As clinical supervisor, Tucksen seems to be Yelm Family Medicine’s jack of all trades. One minute she’s here, the next minute there, and in-between she might actually be in her office.

And through it all, she manages to stay calm and collected, said her supervisor Brenda Longmire, YFM clinic manager.

“Stephanie is a very positive and non-judgmental person, and it is difficult at best to get her rattled,” Longmire wrote via email. “She works hard to stay current on the latest regulations and trends. She does a great job explaining why changes need to be made and implementing these with the added challenge of having limited resources compared to larger medical practices.”

“I do everything for this clinic,” Tucksen said simply, emphasizing the variety of her duties, which during the last week of December included wielding the Moderna vaccine to inoculate 30 of her workmates and others against COVID-19. “The clinical management of the office — ordering supplies, filling in for people, and fixing things that need fixing — has been the easier part. Managing 17 employees has been the harder part to learn.”

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Stephanie Tucksen, 42, Yelm Family Medicine clincal supervisor and certified medical assistant has worked at the clinic since 2002.

Tucksen does her best to ensure her charges do their jobs but don’t burn out.

“It’s 17 different personalities and schedules and family obligations,” she said. “We try to schedule people so they have family lives and are not just working all the time. I can make a schedule for the month and change it five times before the month is over.”

Tucksen’s former colleague, Emily Hopper, who worked at YFM from 2012 to 2017 and still lives in Yelm, recalls Tucksen’s patience and innovation — traits that come in handy when you’re revamping schedules.

“Stephanie is a great listener and problem solver,” Hopper said. “You can go to her with any questions, concerns, improvements, etc., and she will work with you to find a solution. She is a great communicator and can effectively relay needs between management, providers, staff and patients. She is incredibly dependable and always willing to help.”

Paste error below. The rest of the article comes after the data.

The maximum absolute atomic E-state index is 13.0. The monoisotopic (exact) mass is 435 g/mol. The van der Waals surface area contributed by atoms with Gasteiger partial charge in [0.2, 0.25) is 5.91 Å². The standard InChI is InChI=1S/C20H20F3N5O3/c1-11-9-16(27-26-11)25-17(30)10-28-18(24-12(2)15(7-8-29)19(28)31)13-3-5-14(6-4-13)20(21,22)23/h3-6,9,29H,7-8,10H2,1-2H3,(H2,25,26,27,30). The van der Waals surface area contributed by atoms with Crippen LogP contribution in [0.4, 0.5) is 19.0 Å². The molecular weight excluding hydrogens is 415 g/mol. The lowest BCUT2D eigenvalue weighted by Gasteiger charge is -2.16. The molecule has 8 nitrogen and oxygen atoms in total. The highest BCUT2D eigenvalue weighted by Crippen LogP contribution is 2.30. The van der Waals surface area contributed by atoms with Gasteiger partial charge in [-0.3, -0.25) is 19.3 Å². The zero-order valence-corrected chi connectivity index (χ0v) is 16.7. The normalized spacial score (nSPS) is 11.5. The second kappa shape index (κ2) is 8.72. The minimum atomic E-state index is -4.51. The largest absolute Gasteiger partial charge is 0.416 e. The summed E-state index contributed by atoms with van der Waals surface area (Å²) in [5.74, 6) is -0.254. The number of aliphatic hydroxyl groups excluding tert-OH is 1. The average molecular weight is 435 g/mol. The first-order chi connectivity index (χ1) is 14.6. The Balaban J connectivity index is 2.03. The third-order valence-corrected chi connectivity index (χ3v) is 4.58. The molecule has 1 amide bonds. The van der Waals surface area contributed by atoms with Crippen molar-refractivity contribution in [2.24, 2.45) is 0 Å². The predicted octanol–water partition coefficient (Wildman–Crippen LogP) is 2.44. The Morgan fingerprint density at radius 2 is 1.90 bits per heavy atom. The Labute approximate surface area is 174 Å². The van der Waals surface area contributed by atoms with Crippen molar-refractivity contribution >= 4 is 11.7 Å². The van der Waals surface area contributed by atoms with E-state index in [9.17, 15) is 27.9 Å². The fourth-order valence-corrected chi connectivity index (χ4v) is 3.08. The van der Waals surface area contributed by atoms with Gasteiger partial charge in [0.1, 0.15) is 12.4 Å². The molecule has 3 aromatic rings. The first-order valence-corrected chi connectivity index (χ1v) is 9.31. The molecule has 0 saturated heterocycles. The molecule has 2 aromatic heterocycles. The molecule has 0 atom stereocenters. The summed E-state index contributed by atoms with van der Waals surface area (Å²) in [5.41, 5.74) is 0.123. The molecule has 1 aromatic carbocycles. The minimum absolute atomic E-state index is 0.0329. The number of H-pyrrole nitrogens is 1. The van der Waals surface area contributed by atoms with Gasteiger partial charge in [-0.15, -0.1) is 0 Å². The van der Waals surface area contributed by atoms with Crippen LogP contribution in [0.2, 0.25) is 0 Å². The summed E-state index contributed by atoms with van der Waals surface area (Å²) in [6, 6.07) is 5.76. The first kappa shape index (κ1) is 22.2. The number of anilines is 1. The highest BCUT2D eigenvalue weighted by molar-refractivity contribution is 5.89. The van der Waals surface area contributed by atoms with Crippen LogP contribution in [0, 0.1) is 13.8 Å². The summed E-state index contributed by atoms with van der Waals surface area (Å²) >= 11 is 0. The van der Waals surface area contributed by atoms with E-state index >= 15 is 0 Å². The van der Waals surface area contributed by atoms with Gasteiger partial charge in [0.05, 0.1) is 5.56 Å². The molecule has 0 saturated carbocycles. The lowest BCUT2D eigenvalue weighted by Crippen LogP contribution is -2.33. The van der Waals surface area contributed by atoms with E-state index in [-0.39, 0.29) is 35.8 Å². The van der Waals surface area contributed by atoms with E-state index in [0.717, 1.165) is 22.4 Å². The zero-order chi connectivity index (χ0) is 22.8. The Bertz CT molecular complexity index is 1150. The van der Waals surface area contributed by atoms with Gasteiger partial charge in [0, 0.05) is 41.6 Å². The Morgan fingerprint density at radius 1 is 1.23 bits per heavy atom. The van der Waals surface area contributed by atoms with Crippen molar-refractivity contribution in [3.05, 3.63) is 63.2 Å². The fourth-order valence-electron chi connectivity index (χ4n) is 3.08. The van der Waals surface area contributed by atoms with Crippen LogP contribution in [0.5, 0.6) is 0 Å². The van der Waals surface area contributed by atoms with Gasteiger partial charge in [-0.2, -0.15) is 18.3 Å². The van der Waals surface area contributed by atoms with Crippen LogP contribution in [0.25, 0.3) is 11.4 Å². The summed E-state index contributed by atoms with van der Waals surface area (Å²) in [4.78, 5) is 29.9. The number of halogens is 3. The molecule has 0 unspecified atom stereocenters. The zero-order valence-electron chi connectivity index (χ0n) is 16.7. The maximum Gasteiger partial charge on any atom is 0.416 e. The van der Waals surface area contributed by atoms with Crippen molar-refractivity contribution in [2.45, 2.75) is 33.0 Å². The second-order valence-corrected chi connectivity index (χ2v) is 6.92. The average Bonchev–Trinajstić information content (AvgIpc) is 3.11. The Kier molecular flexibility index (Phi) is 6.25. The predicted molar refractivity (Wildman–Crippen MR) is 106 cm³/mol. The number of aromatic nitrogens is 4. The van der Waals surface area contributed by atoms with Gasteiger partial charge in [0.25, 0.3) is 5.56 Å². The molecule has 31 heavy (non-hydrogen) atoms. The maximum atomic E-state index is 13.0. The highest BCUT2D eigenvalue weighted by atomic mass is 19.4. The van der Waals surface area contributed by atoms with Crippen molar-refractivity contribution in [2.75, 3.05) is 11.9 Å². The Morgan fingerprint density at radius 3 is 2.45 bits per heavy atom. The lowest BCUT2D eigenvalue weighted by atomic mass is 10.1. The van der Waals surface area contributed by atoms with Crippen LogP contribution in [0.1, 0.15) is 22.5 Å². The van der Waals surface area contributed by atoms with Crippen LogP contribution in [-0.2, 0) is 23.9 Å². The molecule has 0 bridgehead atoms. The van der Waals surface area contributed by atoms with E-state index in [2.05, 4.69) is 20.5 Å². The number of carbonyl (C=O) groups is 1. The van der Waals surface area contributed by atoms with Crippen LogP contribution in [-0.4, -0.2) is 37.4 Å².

Vanessa Fields, 21, who works for Tucksen as a certified medical assistant, lauds her supervisor’s unselfish approach to managing.

“Stephanie is a team player and always strives to keep the clinic in good hands and make time for the staff,” Fields wrote by email. “Some other traits she has are confidence, empathy and support, and the ability to delegate, which all make her a valuable person to know.”

Those innate qualities may have helped fuel Tucksen’s early-teen fascination with health care — her inspiration coming entirely from within.

“I’ve always wanted to work in health care ever since I was little,” she said. “I just thought it was interesting, and I did all of my high school class reports on medical subjects.”

And though she’s often pulled in a million different directions at once, her job’s rewards are many.

“The most rewarding part is that you’re making a difference in someone’s life,” she said.

“Patients learn our names and look for us in the clinic. They remember you and what you did for them.”

And in our sequestered COVID-19 world, a little camaraderie goes a long way. That’s especially true for Tucksen, who avoids outside interactions with people but embraces her contacts at work.

“COVID-19 hasn’t affected me too much, because I’m not a huge social-visit person,” she said. “And I have an outlet at work to see people. People at home alone with no outlets can feel trapped.”

Tucksen helps keep grounded, too, by researching COVID-19 and dispelling potential widespread misinformation.

“Doing that kind of research makes COVID less scary to me when I see the low percentage of people that have severe reactions,” she said. “My only real concern with COVID is I wouldn’t want to get my grandkids sick, because I don’t know what it would do to them.”

She does know, however, what the pandemic’s done to her leisurely activities — such as camping, driving 4-wheelers, hiking and kayaking.

“We like doing pretty much anything we can do outdoors, but they’ve shut a lot down, so it’s hard to go many places these days,” she said. 

But pandemic or not, Tucksen sees a pretty clear future for herself. And it’s at Yelm Family Medicine.

“I enjoy all the doctors I work with, and the area feels like home,” she said. “I don’t see myself wanting to travel far away when I have a good job here at the clinic.”

And that disinclination to wander includes the Philippines, no doubt, where Mount Pinatubo now rests peacefully, its crater filled with a gorgeous, but toxic, blue-green lake.